Lebedev and Coin.mx operator Anthony Murgio were charged in 2015.  Coin.mx allegedly operated as a conduit for cybercrime-related funds, and in violation of state and federal money transmitting laws.  Prosecutors argued to the jury that Murgio and Lebedev sought to trick the financial institutions through which Coin.mx processed transactions into believing its unlawful bitcoin exchange business was simply a members-only “collectibles club.”  Part of the Coin.mx scheme included processing and profiting from bitcoin transactions conducted on behalf of victims of ransomware attacks by allowing the victims to buy bitcoins to pay ransom payments  while generating revenue for Coin.mx.  Murgio pleaded guilty before trial.

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CFTC FinTech Initiative

By Anthony Nolan

On Wednesday Commissioner (and Chairman-designate) Giancarlo of the US Commodity Futures Trading Commission (CFTC) gave a speech to the Futures Industry Association in which he identified the embrace of technological change as a key factor in economic growth.  In that speech he announced that the CFTC has been conducting a review of FinTech innovation issues including those arising from a range of new digital technologies. The review is focused on three issues:

  1. How the CFTC should leverage FinTech innovation to make it a more effective regulator;
  2. How CFTC rules and regulations need to be updated to account for FinTech in order for the Commission to be relevant in 21st Century digital markets; and
  3. The proper role of the CFTC in promoting US FinTech innovation in CFTC regulated markets.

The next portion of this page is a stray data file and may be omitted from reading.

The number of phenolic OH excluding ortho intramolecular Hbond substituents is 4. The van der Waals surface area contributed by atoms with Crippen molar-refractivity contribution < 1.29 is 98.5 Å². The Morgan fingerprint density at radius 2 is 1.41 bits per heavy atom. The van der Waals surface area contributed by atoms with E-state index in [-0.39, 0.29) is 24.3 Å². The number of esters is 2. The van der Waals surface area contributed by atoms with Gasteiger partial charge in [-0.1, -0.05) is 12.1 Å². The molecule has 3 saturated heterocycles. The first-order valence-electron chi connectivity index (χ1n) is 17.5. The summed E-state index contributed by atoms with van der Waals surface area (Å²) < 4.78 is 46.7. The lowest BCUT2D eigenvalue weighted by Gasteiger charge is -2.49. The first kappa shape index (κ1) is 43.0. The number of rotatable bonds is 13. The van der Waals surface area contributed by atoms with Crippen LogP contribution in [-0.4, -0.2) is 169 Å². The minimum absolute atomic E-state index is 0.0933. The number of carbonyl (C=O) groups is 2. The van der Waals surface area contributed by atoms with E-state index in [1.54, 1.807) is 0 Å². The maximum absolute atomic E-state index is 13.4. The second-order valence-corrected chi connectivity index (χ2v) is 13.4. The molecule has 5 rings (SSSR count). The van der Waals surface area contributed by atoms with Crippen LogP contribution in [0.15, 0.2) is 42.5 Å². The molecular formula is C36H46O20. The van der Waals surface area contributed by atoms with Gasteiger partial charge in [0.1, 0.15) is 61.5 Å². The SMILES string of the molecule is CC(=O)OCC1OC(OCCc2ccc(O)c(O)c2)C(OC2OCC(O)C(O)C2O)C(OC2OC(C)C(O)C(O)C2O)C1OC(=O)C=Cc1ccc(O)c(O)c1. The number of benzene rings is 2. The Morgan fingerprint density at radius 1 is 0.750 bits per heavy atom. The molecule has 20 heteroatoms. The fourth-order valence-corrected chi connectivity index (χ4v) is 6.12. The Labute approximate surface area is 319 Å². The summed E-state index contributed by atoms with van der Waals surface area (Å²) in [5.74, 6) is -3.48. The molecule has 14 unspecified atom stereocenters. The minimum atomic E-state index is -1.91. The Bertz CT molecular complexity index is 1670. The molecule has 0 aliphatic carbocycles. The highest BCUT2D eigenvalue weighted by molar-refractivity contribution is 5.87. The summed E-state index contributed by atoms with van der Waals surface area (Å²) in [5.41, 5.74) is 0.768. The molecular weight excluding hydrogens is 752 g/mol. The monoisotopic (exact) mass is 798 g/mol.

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Lendit Conference 2017

By Ed Dartley and Anthony Nolan

K&L Gates sponsored and attended Lendit again this year.  For this year’s conference, we added a Monday afternoon cocktail hour to our exhibitor’s booth, and were able to meet a number of old and new friends in the process.  In attendance were K&L attorneys Ed Dartley, Tony Nolan, Sasha Burstein, Linda Odom, John ReVeal, and Joe Valenti.  Tony participated in a panel discussion entitled “True Lender and Madden Case: Impact on Industry-2 Years In.”  The panel addressed several recent court cases and legislative developments that affect the availability of federal preemption to marketplace loans originated or purchased by non-bank lenders.

We found this year’s conference to be something of a coming of age for the marketplace lending industry.  There was a sense that the industry is maturing, and that was reflected in the panel discussions and the networking of attendees.  We found the conference to be as valuable for the re-connecting with existing associates and business colleagues as for the introductions to new ones.

As we continue to work with clients in virtually every aspect of marketplace lending, we find Lendit and other conferences to be a unique opportunity to interface with industry participants on cutting-edge developments, catch up with clients, and generally stay abreast of this fast-moving industry.  Finally, please join us for Altfi Europe Summit 2017 in London on March 30, where we will be sponsoring and speaking at that marketplace lending event.